Luckily, in-house management isn’t your only option. For that matter, in-house development isn’t your only option. But for Agile leadership in particular it sometimes pays to an experienced expert on hand to deal with the unexpected. By partnering with a trusted organization that’s well-versed in these methodologies—having potentially deployed and optimized them in numerous different business units and IT environments—you can lay the groundwork not just for successful software development flows, but for increased agility throughout your entire operation. In this way, you can be sure that your approach is custom-suited to the specific needs of your business and industry, that you’re deploying the right tools, and processes, and that everyone is on the same page about what the SDLC should look like. The result is that major projects meet requirements on-time and on-budget, avoiding potential pitfalls and hurdles whenever they crop up.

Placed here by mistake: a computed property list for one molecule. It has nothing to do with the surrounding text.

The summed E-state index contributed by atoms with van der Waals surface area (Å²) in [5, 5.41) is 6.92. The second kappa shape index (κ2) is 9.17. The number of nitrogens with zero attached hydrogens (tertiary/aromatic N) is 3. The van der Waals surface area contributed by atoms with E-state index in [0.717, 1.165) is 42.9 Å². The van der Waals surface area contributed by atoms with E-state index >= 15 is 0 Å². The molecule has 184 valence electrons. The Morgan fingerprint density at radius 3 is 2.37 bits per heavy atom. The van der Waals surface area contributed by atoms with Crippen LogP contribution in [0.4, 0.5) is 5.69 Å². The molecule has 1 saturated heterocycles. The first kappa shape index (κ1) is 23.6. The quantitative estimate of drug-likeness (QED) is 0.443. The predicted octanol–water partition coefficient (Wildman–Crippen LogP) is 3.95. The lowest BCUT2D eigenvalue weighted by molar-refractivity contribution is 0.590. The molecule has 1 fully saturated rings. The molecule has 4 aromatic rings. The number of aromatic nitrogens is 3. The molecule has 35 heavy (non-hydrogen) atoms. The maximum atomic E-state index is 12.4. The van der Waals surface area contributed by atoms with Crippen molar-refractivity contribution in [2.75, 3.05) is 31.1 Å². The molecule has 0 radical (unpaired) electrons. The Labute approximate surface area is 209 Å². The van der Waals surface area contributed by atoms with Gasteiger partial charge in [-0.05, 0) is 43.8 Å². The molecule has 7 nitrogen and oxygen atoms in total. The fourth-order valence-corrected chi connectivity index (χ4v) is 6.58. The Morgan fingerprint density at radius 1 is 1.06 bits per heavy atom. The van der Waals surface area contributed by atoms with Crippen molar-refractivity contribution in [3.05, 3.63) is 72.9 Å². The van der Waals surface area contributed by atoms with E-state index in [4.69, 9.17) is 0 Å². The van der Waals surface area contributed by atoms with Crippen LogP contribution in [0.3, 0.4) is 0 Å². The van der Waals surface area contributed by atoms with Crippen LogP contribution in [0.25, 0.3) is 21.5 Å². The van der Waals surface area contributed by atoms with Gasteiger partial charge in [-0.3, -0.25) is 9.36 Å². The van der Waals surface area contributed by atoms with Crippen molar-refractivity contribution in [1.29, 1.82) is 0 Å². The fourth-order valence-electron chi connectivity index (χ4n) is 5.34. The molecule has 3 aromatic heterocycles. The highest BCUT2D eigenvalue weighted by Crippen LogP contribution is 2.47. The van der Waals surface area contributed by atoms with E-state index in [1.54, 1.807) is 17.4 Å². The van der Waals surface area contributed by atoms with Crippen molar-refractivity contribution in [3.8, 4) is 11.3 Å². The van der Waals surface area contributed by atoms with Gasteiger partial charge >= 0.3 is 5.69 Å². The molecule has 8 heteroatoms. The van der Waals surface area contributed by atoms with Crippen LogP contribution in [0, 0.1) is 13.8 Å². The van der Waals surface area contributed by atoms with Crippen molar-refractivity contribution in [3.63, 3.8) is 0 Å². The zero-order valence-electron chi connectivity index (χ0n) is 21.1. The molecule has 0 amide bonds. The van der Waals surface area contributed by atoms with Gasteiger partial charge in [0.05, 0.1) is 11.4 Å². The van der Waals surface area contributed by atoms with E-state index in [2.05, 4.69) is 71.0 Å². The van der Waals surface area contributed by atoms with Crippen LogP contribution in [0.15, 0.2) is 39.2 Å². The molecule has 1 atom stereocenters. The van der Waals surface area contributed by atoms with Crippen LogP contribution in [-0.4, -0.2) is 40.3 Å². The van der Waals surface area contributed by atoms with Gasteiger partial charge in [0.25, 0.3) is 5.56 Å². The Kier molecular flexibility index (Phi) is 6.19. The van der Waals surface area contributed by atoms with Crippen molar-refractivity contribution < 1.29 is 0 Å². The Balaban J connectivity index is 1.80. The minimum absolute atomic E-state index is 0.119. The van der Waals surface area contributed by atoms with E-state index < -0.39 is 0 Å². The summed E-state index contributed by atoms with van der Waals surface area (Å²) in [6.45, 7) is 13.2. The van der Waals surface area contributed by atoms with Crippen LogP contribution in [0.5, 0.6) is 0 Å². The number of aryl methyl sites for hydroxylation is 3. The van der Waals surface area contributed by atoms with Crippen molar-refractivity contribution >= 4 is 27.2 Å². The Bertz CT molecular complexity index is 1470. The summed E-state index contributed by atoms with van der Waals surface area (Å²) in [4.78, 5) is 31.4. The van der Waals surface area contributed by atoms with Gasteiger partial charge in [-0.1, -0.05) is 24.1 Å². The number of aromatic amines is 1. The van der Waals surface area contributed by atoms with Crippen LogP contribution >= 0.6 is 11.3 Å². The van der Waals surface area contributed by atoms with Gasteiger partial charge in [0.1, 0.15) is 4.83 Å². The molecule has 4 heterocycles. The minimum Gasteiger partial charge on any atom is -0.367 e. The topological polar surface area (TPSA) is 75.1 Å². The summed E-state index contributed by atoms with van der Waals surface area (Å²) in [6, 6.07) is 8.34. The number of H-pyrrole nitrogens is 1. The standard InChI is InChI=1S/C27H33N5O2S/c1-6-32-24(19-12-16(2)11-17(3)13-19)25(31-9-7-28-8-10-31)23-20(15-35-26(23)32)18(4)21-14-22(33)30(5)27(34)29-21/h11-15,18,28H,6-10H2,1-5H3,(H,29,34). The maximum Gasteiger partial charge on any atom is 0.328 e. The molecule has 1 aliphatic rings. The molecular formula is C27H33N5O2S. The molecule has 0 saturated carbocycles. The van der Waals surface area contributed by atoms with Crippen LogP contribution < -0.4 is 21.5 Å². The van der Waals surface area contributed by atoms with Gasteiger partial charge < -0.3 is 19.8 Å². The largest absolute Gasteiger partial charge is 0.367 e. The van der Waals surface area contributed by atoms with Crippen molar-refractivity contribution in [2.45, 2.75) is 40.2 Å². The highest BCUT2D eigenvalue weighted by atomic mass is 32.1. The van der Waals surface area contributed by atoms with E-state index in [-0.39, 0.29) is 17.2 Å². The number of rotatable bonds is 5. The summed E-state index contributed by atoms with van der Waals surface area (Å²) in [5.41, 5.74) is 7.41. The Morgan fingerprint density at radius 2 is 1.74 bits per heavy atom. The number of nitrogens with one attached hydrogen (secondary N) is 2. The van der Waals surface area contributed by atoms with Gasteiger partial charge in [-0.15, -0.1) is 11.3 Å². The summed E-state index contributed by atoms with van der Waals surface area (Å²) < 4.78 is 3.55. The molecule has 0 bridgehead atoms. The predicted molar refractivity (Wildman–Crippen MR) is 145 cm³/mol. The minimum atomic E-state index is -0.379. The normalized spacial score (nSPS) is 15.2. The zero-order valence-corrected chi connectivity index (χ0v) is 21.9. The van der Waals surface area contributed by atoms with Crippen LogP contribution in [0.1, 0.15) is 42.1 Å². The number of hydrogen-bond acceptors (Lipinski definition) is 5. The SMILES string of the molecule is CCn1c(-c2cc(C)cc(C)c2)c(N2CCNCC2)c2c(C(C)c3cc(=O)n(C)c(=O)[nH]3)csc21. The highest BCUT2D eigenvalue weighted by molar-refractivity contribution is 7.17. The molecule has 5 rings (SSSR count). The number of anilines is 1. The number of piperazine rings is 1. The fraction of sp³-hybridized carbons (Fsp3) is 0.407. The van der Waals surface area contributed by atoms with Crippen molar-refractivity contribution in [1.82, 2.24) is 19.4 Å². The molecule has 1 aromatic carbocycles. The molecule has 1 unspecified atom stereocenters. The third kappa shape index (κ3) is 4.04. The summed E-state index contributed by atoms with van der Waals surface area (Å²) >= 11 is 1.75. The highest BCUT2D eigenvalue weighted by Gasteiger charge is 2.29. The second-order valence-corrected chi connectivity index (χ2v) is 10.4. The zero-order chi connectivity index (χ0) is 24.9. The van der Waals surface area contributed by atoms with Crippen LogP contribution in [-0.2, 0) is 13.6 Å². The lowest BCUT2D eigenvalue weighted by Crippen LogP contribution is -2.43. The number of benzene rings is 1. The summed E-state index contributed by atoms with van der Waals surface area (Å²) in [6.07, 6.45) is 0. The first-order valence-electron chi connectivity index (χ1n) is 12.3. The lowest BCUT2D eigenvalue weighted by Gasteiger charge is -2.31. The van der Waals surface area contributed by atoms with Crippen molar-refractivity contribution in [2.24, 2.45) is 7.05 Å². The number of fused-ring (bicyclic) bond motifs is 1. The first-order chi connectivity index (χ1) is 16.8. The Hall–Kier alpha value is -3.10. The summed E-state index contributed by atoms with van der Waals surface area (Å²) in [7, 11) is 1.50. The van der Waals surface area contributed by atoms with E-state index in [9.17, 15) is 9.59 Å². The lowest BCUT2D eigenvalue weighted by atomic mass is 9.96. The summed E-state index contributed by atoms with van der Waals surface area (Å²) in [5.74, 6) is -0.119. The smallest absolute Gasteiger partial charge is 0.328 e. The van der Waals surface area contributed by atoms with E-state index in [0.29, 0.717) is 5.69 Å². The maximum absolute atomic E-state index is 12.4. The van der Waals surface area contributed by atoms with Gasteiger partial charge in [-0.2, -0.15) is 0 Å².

The best part about this approach is that it’s fundamentally flexible and scalable. Just looking for an Agile Coach? Engage that coach for as long as you need them—thereby saving yourself the costs associated with a new hire. Want an entire team of Agile developers at your disposal for an upcoming sprint? That can be arranged—all on your terms and within your budget constraints.